Changing Taste

Wednesday, September 13, 2017

As a chef, you can help your customers discover the many exciting ways to flavour dishes without a lot of salt. Here are a few to try...

 

Some chopped vegetables on a board and in a mixing bowl
PizzaBurgersSalads
More: Vegetables (peppers, spinach, dried tomatoes, avocado), fruits (pineapple, pears, apples), fresh herbs, chilli, unsalted nuts, chickenMore: Fresh vegetables (lettuce, tomatoes, cucumbers), avocadoes, jalapeños, sautéed onions and mushroomsMore: Fresh greens, vegetables and fruits, dried fruits (raisins and cherries), unsalted nuts, dressings on the side
Less: Pepperoni, bacon, ham, extra cheeseLess: Bacon, cheese, BBQ sauceLess: Salty nuts or seeds, dressings on the salad
PastaSandwiches 
More: Tomato-based sauces, fresh herbs, chilli, in-season vegetables steamed or lightly sautéed, chickenMore: Fresh vegetables (lettuce, tomatoes, cucumbers), fresh herbs (basil), roasted peppers, avocadoes, sautéed onions and mushrooms, chicken, egg, mozzarella cheese, reduced-fat mayo 
Less: Cheese, bacon, sausage Less: Ham, cheddar cheese, pickles, mustard 

 

Freshly washed broccoli in a bowl

Adjusting the palate

Humans (even babies) have a preference for sweet and salty flavours. However, these tastes can be changed, and people can adapt to either lower or higher levels of saltiness. When changes are made gradually, they may go by almost unnoticed.1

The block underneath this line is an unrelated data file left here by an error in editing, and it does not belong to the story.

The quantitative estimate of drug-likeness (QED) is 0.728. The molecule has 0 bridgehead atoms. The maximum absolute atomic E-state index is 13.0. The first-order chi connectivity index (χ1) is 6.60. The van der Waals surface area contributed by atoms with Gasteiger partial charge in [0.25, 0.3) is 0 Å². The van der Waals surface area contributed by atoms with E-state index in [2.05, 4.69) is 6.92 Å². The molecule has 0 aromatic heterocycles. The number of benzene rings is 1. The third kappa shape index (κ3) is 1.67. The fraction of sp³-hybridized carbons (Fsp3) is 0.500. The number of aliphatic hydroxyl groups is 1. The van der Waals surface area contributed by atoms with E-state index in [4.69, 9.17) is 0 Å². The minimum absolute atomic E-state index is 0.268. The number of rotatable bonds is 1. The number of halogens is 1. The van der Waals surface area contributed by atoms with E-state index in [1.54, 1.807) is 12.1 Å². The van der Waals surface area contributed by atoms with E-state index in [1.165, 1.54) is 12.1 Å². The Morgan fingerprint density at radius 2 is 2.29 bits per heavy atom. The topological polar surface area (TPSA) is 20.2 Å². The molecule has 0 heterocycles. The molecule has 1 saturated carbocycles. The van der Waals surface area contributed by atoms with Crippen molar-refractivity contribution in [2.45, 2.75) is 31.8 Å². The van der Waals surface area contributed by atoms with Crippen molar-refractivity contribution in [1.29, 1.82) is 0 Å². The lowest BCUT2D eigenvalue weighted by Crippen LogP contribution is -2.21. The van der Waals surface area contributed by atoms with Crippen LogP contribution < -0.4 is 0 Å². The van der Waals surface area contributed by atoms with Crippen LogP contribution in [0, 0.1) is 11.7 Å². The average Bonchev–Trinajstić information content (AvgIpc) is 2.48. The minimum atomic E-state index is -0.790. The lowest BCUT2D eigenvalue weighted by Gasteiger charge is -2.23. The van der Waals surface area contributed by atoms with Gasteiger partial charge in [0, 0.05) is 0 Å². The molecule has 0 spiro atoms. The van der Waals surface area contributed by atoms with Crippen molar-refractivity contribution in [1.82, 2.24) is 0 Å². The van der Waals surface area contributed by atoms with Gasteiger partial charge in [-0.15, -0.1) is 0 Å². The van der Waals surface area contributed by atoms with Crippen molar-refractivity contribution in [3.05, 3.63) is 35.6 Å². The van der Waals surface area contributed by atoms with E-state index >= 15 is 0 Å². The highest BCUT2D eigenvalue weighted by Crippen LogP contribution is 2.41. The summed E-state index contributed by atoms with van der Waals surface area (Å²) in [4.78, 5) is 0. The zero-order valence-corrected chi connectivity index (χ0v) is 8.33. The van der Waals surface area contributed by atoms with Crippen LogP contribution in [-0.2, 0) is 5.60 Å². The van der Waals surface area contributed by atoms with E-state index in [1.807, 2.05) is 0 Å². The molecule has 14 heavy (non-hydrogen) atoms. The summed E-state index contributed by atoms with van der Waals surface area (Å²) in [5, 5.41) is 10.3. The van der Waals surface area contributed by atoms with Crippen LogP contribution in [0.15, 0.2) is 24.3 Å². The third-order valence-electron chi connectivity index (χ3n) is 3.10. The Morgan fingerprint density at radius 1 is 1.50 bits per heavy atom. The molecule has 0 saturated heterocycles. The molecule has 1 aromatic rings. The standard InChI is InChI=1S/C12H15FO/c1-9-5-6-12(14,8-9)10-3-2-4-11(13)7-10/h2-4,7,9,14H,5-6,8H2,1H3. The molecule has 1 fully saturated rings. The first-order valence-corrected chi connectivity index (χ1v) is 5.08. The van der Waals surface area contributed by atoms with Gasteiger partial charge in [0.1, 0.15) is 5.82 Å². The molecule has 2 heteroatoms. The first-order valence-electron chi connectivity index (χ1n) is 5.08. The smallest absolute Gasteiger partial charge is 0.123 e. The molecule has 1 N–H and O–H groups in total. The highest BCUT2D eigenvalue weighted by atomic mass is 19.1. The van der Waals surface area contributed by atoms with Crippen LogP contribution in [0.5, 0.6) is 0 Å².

How low can you go?

Based on all of the work we’ve been doing at Nestlé Professional to reduce sodium in our recipes, our experience and findings tell us that you can generally reduce sodium in a recipe by 10% without having a perceivable difference in taste for your customers. So, if you’re planning to reduce sodium on your menu, try small reductions over a period of time to evolve diners’ tastes. It’s stealthy, but it works. Many foods sold in supermarkets have already been reformulated to reduce the salt content, so consumer's palates are already changing.
 
 

Did you know? The word salary comes from the Latin salarium, which referred to the money paid to Roman soldiers for the purchase of salt—and thus the expression “worth his salt”.2

 

For more information about Nestlé’s nutrition, health and wellness commitment, please contact us.

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